A recent post by ED Lynch highlighted the world of competitive high school robotics. Mr. Lynch says, “Some kids play football in school. Other kids build bone-crushing combat robots with the expressed purpose of dismembering competing bots in thrilling caged-death matches.” A new documentary called Bots High by Joey Daoud follows three teams of high school robotics geeks who build and battle their way to a national robotics competition in Miami.
It’s a familiar scene for most of us: you log onto your Facebook account, and panic ensues when you see you’ve been friend requested by none other than…AN ADULT. This person could be your mom, dad, distant relative, or coworker. No matter this person’s relation to you, the following questions will probably run through your mind: Has this person somehow seen my profile already? What pictures do I have to un-tag now? How do I do that whole limited profile thing again? It’s as though your space is being invaded in a way you never saw coming. Who would have thought your mom would seriously join Facebook? Or your 60-year-old boss? Neither of them needs to see what bar you were at last weekend, or read the inside jokes splashed across your wall. So what to do now? I can think of several people who’ve censored their profiles after being friended by one of these so-called “adults” that seem to be flocking to Facebook lately.
So why the sudden spike in baby boomers on Facebook? Statistics show that baby boomers are using social networking sites as a way to network, research, or connect with old friends. Gen Y’ers, on the other hand, use them to share personal details and reach out to a large group of peers. Although the two generations are using social networking for different reasons, some say it’s beneficial to have such a wide age gap in the user base. One reason is that it varies the type of information that’s distributed. Also, baby boomers may have a thing or two to teach Gen Y’ers about online safety. Gen Y’ers are much more likely than other age groups to divulge personal info on the web, which could lead to potentially harmful situations. At the very least, it could be fun teaching the old folks proper Facebook etiquette, and watching them attempt to seem hip with the times. So although it initially feels like baby boomers are crashing the Facebook party, it might not be so bad after all. In fact, it could be a great way to bridge the gap and bring us all together.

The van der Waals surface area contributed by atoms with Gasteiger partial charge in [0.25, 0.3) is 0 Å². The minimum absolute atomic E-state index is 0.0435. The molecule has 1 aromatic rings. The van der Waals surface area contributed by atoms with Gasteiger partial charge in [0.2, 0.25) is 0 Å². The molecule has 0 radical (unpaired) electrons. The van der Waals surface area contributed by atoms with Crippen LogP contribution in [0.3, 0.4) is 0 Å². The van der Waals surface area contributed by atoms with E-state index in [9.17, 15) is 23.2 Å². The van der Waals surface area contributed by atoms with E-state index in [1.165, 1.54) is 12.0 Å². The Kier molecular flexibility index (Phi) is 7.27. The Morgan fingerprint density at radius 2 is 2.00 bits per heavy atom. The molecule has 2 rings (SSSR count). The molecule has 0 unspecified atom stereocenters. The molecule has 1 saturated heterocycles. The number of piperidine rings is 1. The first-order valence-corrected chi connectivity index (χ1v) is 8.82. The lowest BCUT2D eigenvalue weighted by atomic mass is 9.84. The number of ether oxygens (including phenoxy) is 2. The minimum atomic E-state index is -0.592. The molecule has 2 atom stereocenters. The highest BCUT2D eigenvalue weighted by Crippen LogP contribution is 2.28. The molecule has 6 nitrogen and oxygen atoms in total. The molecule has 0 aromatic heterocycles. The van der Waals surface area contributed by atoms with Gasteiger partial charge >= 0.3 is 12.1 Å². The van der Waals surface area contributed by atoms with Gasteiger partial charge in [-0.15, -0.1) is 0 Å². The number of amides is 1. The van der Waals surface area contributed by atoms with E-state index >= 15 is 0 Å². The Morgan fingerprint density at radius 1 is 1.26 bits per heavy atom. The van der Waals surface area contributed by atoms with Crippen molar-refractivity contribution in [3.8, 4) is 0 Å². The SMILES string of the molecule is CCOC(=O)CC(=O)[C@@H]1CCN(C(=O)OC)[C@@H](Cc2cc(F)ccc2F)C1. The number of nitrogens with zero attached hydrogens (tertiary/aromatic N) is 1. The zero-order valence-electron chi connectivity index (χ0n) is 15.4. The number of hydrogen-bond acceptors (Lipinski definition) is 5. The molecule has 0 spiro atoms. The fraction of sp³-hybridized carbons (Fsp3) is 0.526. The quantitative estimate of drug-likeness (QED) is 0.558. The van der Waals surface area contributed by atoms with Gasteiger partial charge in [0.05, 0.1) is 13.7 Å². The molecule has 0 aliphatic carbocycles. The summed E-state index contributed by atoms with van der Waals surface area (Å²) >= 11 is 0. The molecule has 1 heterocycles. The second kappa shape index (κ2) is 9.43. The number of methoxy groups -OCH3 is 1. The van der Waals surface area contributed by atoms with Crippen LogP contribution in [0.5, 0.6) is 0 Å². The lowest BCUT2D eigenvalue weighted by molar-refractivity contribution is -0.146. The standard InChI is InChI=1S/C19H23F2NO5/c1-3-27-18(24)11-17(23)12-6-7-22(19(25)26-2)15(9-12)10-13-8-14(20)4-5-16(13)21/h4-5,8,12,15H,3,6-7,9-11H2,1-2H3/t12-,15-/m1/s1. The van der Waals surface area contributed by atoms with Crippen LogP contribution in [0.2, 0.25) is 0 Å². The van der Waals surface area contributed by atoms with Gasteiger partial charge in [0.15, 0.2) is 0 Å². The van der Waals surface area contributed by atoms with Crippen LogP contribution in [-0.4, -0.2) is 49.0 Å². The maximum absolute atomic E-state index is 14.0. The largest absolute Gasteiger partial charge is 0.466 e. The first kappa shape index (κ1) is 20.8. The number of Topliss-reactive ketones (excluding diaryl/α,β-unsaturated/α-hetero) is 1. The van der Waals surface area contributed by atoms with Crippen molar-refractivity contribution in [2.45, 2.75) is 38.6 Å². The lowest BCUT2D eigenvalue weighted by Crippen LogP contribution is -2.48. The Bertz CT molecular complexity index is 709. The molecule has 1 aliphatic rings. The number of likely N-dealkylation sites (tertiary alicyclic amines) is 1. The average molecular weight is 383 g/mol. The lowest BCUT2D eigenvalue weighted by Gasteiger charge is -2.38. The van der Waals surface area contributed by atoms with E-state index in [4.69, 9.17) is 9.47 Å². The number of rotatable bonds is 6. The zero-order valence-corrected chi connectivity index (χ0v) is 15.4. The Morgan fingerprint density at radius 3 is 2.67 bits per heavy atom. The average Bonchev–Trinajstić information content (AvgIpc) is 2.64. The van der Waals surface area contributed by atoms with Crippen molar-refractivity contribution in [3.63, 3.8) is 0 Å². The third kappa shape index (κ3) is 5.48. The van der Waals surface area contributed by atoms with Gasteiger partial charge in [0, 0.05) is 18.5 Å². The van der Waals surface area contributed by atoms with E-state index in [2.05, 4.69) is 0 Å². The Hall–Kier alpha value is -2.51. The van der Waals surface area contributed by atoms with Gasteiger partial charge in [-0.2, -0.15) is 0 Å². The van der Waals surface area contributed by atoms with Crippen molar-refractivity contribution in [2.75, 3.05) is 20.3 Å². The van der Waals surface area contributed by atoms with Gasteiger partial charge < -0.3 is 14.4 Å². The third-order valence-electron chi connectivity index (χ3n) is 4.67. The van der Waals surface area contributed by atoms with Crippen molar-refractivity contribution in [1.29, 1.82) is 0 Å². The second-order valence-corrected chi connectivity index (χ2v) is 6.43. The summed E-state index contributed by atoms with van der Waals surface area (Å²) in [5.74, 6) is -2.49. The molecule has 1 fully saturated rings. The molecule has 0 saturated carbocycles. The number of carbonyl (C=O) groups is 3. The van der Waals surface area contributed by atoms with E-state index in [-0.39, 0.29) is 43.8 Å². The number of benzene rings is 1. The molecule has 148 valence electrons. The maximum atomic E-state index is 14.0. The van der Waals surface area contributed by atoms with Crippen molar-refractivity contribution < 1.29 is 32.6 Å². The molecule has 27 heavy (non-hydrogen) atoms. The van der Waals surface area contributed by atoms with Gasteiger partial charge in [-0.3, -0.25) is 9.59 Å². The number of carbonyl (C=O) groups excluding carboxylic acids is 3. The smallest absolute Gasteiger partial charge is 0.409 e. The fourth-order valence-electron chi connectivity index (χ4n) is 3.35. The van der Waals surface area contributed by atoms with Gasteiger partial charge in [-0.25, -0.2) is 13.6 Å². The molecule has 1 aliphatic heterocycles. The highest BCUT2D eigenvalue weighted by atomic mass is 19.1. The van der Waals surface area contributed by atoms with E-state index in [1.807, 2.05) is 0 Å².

Last year, teenagers were probably dumbfounded when they set out to get summer jobs and found few to choose from; 2008 had the lowest teen employment rate in 60 years. It’s a pretty good assumption that this summer will be just as bad, if not worse. This means less money for teens to spend at our nation’s malls. A recent report by Piper Jaffery & Co. said teens have cut their clothing budgets by 14% in the past six months. Will this trend continue into the back-to-school buying season? This cut in spending should remind us that teens have the ability to prioritize their purchases, and some brands are going to lose out. But don’t be too quick to think that it’s all based on price. Teens will still drop $120 on a pair of jeans if they think they have to have them. They’ll just make up for it somewhere else. This reality is already making back-to-school planning a challenge. So, what should youth brand marketers do?